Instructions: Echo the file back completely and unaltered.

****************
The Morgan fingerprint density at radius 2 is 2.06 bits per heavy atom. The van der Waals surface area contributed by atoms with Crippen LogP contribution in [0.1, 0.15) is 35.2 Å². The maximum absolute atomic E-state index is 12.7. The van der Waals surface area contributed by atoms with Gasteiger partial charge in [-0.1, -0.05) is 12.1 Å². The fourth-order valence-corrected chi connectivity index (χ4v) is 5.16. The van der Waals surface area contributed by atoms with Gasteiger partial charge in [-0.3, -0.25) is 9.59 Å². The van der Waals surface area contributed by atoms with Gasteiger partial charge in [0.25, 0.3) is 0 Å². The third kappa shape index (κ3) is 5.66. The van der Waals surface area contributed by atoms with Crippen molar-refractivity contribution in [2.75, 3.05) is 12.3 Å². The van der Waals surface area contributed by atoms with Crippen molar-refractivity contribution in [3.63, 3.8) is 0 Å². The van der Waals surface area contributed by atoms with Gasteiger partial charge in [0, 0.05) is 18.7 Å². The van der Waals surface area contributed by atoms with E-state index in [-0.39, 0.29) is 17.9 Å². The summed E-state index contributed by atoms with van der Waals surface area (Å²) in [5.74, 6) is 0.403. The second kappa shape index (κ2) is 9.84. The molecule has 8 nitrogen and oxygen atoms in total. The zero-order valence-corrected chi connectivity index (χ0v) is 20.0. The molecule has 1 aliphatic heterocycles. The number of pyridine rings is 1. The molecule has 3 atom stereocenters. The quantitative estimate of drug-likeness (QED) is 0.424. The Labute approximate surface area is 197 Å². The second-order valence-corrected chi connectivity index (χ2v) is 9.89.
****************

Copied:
The Morgan fingerprint density at radius 2 is 2.06 bits per heavy atom. The van der Waals surface area contributed by atoms with Crippen LogP contribution in [0.1, 0.15) is 35.2 Å². The maximum absolute atomic E-state index is 12.7. The van der Waals surface area contributed by atoms with Gasteiger partial charge in [-0.1, -0.05) is 12.1 Å². The fourth-order valence-corrected chi connectivity index (χ4v) is 5.16. The van der Waals surface area contributed by atoms with Gasteiger partial charge in [-0.3, -0.25) is 9.59 Å². The van der Waals surface area contributed by atoms with Gasteiger partial charge in [0.25, 0.3) is 0 Å². The third kappa shape index (κ3) is 5.66. The van der Waals surface area contributed by atoms with Crippen molar-refractivity contribution in [2.75, 3.05) is 12.3 Å². The van der Waals surface area contributed by atoms with Crippen molar-refractivity contribution in [3.63, 3.8) is 0 Å². The van der Waals surface area contributed by atoms with Gasteiger partial charge in [0, 0.05) is 18.7 Å². The van der Waals surface area contributed by atoms with E-state index in [-0.39, 0.29) is 17.9 Å². The summed E-state index contributed by atoms with van der Waals surface area (Å²) in [5.74, 6) is 0.403. The second kappa shape index (κ2) is 9.84. The molecule has 8 nitrogen and oxygen atoms in total. The zero-order valence-corrected chi connectivity index (χ0v) is 20.0. The molecule has 1 aliphatic heterocycles. The number of pyridine rings is 1. The molecule has 3 atom stereocenters. The quantitative estimate of drug-likeness (QED) is 0.424. The Labute approximate surface area is 197 Å². The second-order valence-corrected chi connectivity index (χ2v) is 9.89.